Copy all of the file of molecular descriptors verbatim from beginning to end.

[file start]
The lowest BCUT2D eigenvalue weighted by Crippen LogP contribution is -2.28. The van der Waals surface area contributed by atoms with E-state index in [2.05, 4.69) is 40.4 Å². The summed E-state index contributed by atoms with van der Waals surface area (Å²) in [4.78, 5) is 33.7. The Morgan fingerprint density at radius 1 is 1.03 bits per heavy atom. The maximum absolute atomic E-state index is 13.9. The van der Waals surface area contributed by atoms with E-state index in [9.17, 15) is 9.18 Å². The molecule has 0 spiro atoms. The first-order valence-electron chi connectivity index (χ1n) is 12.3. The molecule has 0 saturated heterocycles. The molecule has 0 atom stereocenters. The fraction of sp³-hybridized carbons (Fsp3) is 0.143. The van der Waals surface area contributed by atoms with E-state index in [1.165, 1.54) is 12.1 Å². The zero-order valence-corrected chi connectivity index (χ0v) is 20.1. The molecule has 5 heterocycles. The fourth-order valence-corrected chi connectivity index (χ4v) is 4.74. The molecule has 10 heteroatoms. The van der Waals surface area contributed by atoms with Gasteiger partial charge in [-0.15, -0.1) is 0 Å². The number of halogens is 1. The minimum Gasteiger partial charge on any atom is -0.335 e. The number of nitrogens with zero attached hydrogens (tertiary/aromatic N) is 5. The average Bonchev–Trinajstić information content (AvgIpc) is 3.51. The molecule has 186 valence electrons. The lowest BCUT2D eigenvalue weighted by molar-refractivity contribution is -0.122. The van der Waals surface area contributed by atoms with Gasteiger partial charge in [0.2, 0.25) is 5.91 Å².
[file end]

The lowest BCUT2D eigenvalue weighted by Crippen LogP contribution is -2.28. The van der Waals surface area contributed by atoms with E-state index in [2.05, 4.69) is 40.4 Å². The summed E-state index contributed by atoms with van der Waals surface area (Å²) in [4.78, 5) is 33.7. The Morgan fingerprint density at radius 1 is 1.03 bits per heavy atom. The maximum absolute atomic E-state index is 13.9. The van der Waals surface area contributed by atoms with E-state index in [9.17, 15) is 9.18 Å². The molecule has 0 spiro atoms. The first-order valence-electron chi connectivity index (χ1n) is 12.3. The molecule has 0 saturated heterocycles. The molecule has 0 atom stereocenters. The fraction of sp³-hybridized carbons (Fsp3) is 0.143. The van der Waals surface area contributed by atoms with E-state index in [1.165, 1.54) is 12.1 Å². The zero-order valence-corrected chi connectivity index (χ0v) is 20.1. The molecule has 5 heterocycles. The fourth-order valence-corrected chi connectivity index (χ4v) is 4.74. The molecule has 10 heteroatoms. The van der Waals surface area contributed by atoms with Gasteiger partial charge in [-0.15, -0.1) is 0 Å². The number of halogens is 1. The minimum Gasteiger partial charge on any atom is -0.335 e. The number of nitrogens with zero attached hydrogens (tertiary/aromatic N) is 5. The average Bonchev–Trinajstić information content (AvgIpc) is 3.51. The molecule has 186 valence electrons. The lowest BCUT2D eigenvalue weighted by molar-refractivity contribution is -0.122. The van der Waals surface area contributed by atoms with Gasteiger partial charge in [0.2, 0.25) is 5.91 Å².